In fact, the most common mistake unmarried couples make when purchasing a home together, according to Wallenfelsz, is not spelling out how they’ll establish ownership . This is known as “taking title.”
“Most people, they just default to however the deed is set up and written and don’t ever pay any more attention to it than that,” says Wallenfelsz.
Three ways to set up your property title
You’ll have three main options to choose from when deciding how to establish the home’s title. A home’s title isn’t an actual document but a concept that gives you the right to use the property and is the legal term for establishing ownership. The actual document where ownership is detailed is called a deed.
Consider all ownership scenarios carefully and speak with a real estate lawyer about which is the best option for you and your partner.
This is where only one person is on the deed, making them the sole owner of the property. It also makes them legally responsible for the mortgage payments and any other costs associated with owning the home.
Couples will sometimes choose this option if one partner has a much better chance of qualifying for a mortgage or if one partner wants to own the house outright. The downside? In this case, one partner has no legal right to the property. If there’s a break-up, the non-owner member of the couple is out of home and hearth.
There is the possibility of adding a name to the deed afterward, but that can change the terms of the loan and incur additional fees. Check with your lawyer before adding someone to the home’s title.
Joint tenancy with rights of survivorship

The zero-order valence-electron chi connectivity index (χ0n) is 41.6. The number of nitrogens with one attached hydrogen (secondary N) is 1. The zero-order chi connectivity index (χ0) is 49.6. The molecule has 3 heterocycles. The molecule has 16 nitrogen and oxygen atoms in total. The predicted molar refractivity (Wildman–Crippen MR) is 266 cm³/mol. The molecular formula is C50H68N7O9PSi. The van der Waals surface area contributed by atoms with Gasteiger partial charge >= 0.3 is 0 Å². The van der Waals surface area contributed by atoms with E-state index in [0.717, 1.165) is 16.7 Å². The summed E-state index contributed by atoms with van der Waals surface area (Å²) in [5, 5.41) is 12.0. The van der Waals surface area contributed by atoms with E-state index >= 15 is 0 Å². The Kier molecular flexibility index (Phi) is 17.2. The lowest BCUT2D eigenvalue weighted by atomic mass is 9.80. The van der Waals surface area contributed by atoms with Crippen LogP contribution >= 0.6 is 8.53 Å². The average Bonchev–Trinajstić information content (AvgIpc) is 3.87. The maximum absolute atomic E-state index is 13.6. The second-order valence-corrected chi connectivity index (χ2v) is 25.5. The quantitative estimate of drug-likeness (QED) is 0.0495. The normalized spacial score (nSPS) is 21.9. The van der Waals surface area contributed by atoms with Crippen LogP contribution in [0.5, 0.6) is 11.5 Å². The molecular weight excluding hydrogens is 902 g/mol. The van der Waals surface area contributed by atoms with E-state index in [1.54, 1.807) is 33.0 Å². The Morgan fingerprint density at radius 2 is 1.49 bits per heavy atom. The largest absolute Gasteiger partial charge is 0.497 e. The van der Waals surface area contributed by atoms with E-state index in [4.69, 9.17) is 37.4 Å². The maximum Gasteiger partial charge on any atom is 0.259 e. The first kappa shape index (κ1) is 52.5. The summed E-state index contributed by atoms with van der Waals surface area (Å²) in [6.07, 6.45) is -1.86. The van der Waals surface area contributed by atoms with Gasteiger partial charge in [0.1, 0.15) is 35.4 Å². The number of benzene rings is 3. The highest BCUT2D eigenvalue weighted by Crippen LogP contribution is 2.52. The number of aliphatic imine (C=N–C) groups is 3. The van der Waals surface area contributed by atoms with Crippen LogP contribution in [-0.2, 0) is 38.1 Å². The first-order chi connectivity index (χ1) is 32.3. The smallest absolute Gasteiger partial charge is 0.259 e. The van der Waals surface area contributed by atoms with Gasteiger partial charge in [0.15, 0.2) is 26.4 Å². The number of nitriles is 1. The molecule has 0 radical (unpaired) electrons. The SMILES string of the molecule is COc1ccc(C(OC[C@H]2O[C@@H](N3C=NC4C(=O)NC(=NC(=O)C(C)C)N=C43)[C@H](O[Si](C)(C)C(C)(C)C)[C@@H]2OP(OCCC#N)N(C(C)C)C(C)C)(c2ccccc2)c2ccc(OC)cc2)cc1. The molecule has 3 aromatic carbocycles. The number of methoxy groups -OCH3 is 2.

This option is common when both partners own the home in equal shares. The advantage of joint tenancy is that if one of the owners were to pass away, the surviving partner automatically inherits the other’s share of the home.
If there’s a break-up, both partners need to agree to sell the home or one partner agrees to buy the other out. However, there could be a situation where one partner sells their share of the home, meaning the other partner may find themselves co-owning a home with a complete stranger.
Tenancy in common
This allows for partners to own an unequal share of the home. This option would be used if one partner contributes more toward the purchase. They would then own a larger share of the property.
What you need to be aware of with this option is that if one of the partners passes away, their share of the home doesn’t automatically go to the survivor. It can be bequeathed to whomever that partner chooses, which can create problems if an heir wants to sell and the surviving partner does not.
A property agreement with a buy-out clause giving a surviving partner the right to buy the property outright can help prevent a sticky situation like this.
More from Money:
5 Ways Your Finances Instantly Change When You Buy a House
Finding a Home Is so Hard Right Now That Buyers Are Scouring Obituaries and Divorce Notices
Thinking of Tapping Your 401(k) for a Down Payment on a House? Read This First